I have a lot of respect for leaders who stay working in a business or organization for more than ten years. In order to do so they have built a tremendous trust account with their people, have adapted to the many changes that take place, and have re-invented themselves at least two or three times.
It is for these reasons that I was so delighted to spend time with a great leader – Stanley Mehta. He is, and has been, Senior Pastor at Bombay Baptist Church located at the southern end of Mumbai near the Gateway of India. He has been here for thirty-one years and is fifty-nine years old.
The British rulers, using Indian labor, constructed this architectural statement between 1913 and 1924. It was to commemorate the visit to India of King George V and Queen Mary in 1911. The locals here refer to it as the Taj Mahal of Mumbai.
Interestingly, the congregation of Bombay Baptist Church would have watched this construction take place for the church was formed in 1896.
Across the street from this charismatic Baptist church is the Imperial Mansion. In fact, within walking distance of the church are: homes of two of the wealthiest people in India (one of them in the world); a beautiful beach area frequented by Bollywood stars; and then less than fifteen minutes away is the underworld of the brothels of Mumbai.
This is a very complex community in which to ‘be the church’ due to the extremes of socio-economic cultures as well as a very diverse ethnic blend an languages spoken here.
The sanctuary itself seats five hundred people on plastic chairs that are stacked against the walls to use the auditorium throughout the week for other purposes. Today they have 4,400 attending on Sundays with services in English, Hindi and Tamil.
How do they do this? Well in 1987 they started training lay people in the church to minister in house churches and today they have over 25 locations for Bombay Baptist Church throughout greater Mumbai. With 70 staff and 65 committed volunteers it was easy to discern that my new friend Stanley is a great leader of people. Then when he let me in on his organizational structure that makes all this happen I was even more impressed.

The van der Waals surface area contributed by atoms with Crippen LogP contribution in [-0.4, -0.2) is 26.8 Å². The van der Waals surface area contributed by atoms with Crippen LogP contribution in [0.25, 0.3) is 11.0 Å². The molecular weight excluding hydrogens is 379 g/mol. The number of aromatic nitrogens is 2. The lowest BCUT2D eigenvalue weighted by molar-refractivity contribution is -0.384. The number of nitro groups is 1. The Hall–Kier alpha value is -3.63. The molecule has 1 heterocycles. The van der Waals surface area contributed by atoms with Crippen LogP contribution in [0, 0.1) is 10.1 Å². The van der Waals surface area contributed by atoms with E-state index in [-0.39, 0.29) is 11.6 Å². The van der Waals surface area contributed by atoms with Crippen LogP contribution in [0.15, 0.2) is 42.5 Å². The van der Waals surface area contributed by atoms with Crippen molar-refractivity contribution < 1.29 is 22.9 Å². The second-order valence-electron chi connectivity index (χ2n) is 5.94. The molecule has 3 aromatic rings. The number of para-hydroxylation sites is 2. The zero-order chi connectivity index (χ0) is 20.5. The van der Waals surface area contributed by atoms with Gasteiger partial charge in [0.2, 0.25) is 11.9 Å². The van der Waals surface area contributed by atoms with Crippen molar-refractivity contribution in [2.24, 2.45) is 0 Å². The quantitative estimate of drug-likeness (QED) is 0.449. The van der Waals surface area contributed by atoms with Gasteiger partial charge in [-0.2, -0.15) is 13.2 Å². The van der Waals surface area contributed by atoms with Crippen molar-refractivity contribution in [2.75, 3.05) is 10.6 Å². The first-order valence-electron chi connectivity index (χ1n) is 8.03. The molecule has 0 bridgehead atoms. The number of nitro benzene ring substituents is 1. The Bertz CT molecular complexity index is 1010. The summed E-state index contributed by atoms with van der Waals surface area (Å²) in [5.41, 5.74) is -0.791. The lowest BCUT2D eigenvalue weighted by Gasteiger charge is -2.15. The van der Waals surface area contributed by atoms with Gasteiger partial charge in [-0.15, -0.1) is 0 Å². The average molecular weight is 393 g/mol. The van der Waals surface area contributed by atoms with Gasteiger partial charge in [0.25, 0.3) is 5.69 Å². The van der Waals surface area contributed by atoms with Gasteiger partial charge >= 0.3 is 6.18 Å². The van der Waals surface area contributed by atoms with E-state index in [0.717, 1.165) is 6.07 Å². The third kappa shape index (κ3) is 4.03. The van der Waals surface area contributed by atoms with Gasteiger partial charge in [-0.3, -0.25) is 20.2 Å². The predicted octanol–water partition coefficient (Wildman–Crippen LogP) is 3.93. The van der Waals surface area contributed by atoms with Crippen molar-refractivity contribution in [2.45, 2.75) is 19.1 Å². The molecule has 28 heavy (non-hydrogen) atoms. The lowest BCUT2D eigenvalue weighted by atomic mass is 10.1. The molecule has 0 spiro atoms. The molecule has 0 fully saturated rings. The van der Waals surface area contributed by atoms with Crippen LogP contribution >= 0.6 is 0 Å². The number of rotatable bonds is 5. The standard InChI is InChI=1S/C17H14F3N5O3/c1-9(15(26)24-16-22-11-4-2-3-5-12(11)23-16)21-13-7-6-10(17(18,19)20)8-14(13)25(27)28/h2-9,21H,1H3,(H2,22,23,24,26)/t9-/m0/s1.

Stamina and Giftedness
To stay put in a complex neighborhood situation like this requires stamina. In a formal role that demands you provide leadership, you’ve got to deal with the people thing. In fact, your impact, your effectiveness, and your performance depend on your ability to influence, work with and/or through others effectively. As obvious as this sounds, it is the primary failure of most leaders.
Stanley is not a failure. This man taught me so much in two hours I went away amazed and wondering how some of his strategies and methodology might speak into our church situation in downtown Vancouver.
What a joy to be with someone who is so committed over time. I am silenced just thinking about all that has been accomplished in his neighborhood.
So, just before leaving I mentioned to Stanley how moved I was by their commitment to the community (I have in my journal a list of all the services they do as a church in the city).
“Carson”, he replied, “Jesus told us that we are to be about loving God, and loving our neighbors as ourselves. In our churches we are good at loving God in our worship and our prayers. We are not very good at loving our neighbors.”
I was quiet on the drive back to the hotel as I drove by his people, his neighborhood, and ponder these words.